Male involvement improves health outcomes (Burkina Faso)

male involvement burkina faso

A systematic test of a male involvement intervention in maternity care has been carried out in Burkina Faso and published in the Bulletin of the World Health Organisation. A three-part partner/couple programme increased the proportion of women exclusively breastfeeding at 3 months, use of postpartum contraception and women’s attendance at postnatal appointments.

A randomized control divided 1144 women attending primary health centres in Bobo-Dioulasso into two groups. About half the women received normal care and the other half a three-part partner/couple programme:

  • Interactive group session during pregnancy with male partners only to discuss their role. (Attended by 74% of male partners.)
  • Counselling session during pregnancy for individual couples. (Attended by 64% of couples.)
  • Couple counselling session immediately after the birth. (Attended by 56% of couples, though this was artificially low because some women gave birth in other health facilities.)

To assess outcomes, the researchers only asked women; they did not interview the men.

The following are the proportions of “yes” responses by women in the intervention group compared to the routine care group.

Exclusive breastfeeding 3m postpartum 1.38x
Woman’s attendance at 2+ scheduled outpatient postnatal care consultations 1.25x

Use of long-acting or permanent method of contraception 8m postpartum

Use of any contraceptive or contraceptive method 8m postpartum

Timely initiation of effective modern contraception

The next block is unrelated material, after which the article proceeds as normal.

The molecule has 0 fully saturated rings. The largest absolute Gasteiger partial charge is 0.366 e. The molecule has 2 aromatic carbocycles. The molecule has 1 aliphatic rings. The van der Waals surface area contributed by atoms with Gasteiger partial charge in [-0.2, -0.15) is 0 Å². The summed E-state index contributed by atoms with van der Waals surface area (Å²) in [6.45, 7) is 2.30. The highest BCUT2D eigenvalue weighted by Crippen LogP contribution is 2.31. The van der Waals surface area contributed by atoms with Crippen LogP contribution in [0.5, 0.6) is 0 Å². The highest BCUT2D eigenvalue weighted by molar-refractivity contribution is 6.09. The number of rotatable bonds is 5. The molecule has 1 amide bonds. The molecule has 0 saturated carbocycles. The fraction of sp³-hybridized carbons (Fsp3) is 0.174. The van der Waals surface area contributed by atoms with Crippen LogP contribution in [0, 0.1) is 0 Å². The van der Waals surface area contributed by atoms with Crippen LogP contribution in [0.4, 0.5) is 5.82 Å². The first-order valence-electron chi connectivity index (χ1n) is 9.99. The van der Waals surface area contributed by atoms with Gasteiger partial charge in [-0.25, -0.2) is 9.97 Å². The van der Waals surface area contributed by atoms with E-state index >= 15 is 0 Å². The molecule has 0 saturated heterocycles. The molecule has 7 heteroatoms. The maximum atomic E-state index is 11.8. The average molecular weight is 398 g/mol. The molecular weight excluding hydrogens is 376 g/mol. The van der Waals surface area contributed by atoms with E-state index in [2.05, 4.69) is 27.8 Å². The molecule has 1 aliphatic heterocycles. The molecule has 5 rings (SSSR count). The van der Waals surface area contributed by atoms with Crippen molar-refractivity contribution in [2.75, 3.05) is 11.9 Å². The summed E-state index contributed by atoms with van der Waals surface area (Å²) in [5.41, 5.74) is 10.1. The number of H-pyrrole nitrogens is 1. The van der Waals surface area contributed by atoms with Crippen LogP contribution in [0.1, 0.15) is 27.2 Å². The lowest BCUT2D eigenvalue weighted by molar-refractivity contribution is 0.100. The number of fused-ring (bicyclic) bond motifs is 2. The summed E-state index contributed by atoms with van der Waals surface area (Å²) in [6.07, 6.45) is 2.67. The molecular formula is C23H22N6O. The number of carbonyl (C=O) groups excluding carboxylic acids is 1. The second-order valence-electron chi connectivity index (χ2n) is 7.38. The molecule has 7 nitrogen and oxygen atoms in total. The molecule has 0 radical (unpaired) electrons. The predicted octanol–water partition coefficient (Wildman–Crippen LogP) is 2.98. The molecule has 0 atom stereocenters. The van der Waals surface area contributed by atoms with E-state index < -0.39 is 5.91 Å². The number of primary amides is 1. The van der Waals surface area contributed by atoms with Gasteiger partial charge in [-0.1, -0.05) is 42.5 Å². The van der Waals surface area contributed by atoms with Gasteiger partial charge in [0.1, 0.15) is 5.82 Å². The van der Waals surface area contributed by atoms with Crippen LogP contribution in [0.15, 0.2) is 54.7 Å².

Use of effective modern contraception 8 m postpartum

Use of any contraceptive or contraceptive method 8m postpartum

Unmet need for contraception 8m postpartum








Good relationship adjustment 8m postpartum 1.18x
Complete satisfaction with routine care 1.10x

The researchers discuss what mechanism might be behind the improvement, offering five suggestions.

  • Better communication between spouses and shared decision-making, as has been found in other studies.
  • Men better informed in a context where men are seldom exposed to advice from health workers.
  • Men more willing to pay for long-acting contraceptives. Women less afraid of the husband discovering concealed contraceptive use.
  • More influence by fathers over their mothers who may discourage breastfeeding.
  • More frequent contact with postnatal services, reinforcing health messages.

Intervention design

Women were given letters by the health services to give to their husbands and these were followed up by phone calls to him.

Health workers received one day of training on working with men and couples, and focused particularly on women’s control of their male partner’s involvement.

Interactive group discussions for male partners

  • They took place on Saturday mornings.
  • The sessions focused on stories of poor communication and collaboration between man and woman and inadequate health information. With good communication and information, the stories related positive outcomes.
  • Men were given the equivalent of US$1.7 to cover travel expenses to attend the event.

Pregnancy counselling sessions (one couple at a time)

  • Health information: importance of antenatal and postnatal care; birth preparedness and signs of labour; danger signs for mother and newborn child; exclusive breastfeeding; healthy timing and spacing of pregnancies; contraception.

Postnatal counselling sessions (one couple at a time)

  • They took place within hours of the birth.
  • Health information about the postnatal period.


Daniele MAS, Ganaba R, Sarrassat S, Cousens S, Rossier C, Drabo S, Ouedraogo D & Filippi V (2018), Involving male partners in maternity care in Burkina Faso: a randomized controlled trial, Bulletin of the World Health Organisation 96

Photo: EU Civil Protection and Humanitarian Aid. Creative Commons.